15. 15. H.T No: 11HA1R0043 Page No: ______ Admission to an ICU was associated with an additional risk of medication discontinuation in 4 of 5 medication groups vs hospitalizations without an ICU admission. One-year follow-up of patients who discontinued medications showed an elevated AOR for the secondary composite outcome of death, emergency department visit, or emergent hospitalization of 1.07 (95% CI, 1.03- 1.11) in the statins group and of 1.10 (95% CI, 1.03-1.16) in the antiplatelet/anticoagulant agents group. Patients prescribed chronic medications were at higher risk for unintentional discontinuation following hospital discharge, and ICU stay during hospitalization increased the risk of medication discontinuation even further. Study Design: Prospective Method: 60 randomly selected patients at a Canadian Community hospital At admission, compared patients’ medication ordesr with pre-admission medication use based on med vials and interviews with patients, caregivers and/or outpatient healthcare providers VISION COLLEGE OF PHARMACEUTICAL SCIENCES & RESEARCH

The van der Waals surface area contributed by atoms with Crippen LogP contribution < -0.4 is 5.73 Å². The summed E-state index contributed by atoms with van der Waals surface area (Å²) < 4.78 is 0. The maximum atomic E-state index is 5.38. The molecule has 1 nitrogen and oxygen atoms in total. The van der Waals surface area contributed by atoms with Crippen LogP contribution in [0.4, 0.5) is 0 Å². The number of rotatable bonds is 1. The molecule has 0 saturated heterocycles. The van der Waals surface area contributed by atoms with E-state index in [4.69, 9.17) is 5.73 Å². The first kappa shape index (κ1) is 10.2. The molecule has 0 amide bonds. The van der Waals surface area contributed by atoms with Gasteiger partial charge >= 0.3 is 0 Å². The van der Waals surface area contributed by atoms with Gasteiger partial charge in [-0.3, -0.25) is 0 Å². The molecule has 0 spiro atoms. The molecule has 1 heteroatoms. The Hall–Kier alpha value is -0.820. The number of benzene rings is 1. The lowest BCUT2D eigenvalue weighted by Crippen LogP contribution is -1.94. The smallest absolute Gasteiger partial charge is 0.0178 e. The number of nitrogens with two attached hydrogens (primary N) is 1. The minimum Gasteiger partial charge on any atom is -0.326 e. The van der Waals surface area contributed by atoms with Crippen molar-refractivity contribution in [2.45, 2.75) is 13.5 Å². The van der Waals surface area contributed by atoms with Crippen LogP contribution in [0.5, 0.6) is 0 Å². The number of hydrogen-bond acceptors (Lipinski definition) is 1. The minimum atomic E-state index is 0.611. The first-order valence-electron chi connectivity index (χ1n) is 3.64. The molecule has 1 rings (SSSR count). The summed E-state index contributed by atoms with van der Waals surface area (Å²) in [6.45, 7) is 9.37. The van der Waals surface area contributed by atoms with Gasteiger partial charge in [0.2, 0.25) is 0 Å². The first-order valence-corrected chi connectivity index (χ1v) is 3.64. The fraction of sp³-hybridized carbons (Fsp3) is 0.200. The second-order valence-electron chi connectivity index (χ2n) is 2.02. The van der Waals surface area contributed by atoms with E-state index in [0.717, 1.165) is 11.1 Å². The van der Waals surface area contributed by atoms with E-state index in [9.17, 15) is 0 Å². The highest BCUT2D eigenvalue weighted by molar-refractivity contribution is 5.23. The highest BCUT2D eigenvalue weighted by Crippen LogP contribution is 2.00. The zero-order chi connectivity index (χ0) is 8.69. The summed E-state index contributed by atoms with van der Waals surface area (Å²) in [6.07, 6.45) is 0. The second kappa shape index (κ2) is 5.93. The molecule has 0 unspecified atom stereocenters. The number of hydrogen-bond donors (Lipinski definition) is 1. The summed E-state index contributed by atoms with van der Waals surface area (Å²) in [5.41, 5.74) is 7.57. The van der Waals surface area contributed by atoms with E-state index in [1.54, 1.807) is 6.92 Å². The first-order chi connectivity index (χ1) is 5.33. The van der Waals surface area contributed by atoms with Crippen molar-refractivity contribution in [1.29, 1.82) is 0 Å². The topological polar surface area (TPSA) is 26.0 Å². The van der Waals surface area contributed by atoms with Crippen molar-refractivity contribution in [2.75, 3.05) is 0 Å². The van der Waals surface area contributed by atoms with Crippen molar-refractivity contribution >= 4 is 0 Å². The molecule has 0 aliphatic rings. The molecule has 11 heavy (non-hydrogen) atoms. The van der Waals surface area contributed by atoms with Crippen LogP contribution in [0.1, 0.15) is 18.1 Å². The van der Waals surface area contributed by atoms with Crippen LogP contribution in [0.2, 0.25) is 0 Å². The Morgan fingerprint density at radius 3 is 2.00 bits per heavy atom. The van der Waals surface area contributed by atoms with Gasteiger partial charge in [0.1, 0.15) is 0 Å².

16. 16. H.T No: 11HA1R0043 Page No: ______ At discharge, pre-admission and in-patient medications were compared with discharge orders and written instruction Variances were discussed with prescriber and classified either as intended or unintended. Results: Overall, 60% (95% CI 48 to 72) of patients had at least one unintended variance and 18% (95% CI 9 to 28) had at least one clinically important unintended variance. None of the variances had been detected by usual clinical practice before reconciliation was conducted. Of the 20 clinically important variances, 75% (95% CI 56 to 94) were intercepted by medication reconciliation before patients were harmed. Study Design: Prospective Method: studied patients who were consecutively discharged home or to a seniors' residence from the general internal medicine service during a 14-week interval in 2002; phone interview and chart review to identify outcomes; 2 physicians conducted an VISION COLLEGE OF PHARMACEUTICAL SCIENCES & RESEARCH